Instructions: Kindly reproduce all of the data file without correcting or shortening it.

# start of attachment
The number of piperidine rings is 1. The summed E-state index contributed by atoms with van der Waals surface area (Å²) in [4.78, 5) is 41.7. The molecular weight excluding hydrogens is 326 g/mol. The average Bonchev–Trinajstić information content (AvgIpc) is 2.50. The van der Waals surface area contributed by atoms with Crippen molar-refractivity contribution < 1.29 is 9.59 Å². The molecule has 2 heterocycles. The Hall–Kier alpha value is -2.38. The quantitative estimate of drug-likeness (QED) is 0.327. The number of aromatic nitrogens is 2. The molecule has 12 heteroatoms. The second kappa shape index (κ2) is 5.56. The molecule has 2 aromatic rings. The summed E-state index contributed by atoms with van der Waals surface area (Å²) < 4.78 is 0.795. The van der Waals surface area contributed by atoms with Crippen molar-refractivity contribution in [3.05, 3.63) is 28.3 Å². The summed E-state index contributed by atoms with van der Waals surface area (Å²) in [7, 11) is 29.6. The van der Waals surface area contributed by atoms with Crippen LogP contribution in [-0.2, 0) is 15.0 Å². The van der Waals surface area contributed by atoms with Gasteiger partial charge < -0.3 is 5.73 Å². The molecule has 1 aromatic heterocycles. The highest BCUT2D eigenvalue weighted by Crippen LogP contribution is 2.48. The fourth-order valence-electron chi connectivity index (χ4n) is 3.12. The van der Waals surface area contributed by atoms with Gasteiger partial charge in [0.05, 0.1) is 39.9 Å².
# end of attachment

The number of piperidine rings is 1. The summed E-state index contributed by atoms with van der Waals surface area (Å²) in [4.78, 5) is 41.7. The molecular weight excluding hydrogens is 326 g/mol. The average Bonchev–Trinajstić information content (AvgIpc) is 2.50. The van der Waals surface area contributed by atoms with Crippen molar-refractivity contribution < 1.29 is 9.59 Å². The molecule has 2 heterocycles. The Hall–Kier alpha value is -2.38. The quantitative estimate of drug-likeness (QED) is 0.327. The number of aromatic nitrogens is 2. The molecule has 12 heteroatoms. The second kappa shape index (κ2) is 5.56. The molecule has 2 aromatic rings. The summed E-state index contributed by atoms with van der Waals surface area (Å²) < 4.78 is 0.795. The van der Waals surface area contributed by atoms with Crippen molar-refractivity contribution in [3.05, 3.63) is 28.3 Å². The summed E-state index contributed by atoms with van der Waals surface area (Å²) in [7, 11) is 29.6. The van der Waals surface area contributed by atoms with Crippen LogP contribution in [-0.2, 0) is 15.0 Å². The van der Waals surface area contributed by atoms with Gasteiger partial charge < -0.3 is 5.73 Å². The molecule has 1 aromatic heterocycles. The highest BCUT2D eigenvalue weighted by Crippen LogP contribution is 2.48. The fourth-order valence-electron chi connectivity index (χ4n) is 3.12. The van der Waals surface area contributed by atoms with Gasteiger partial charge in [0.05, 0.1) is 39.9 Å².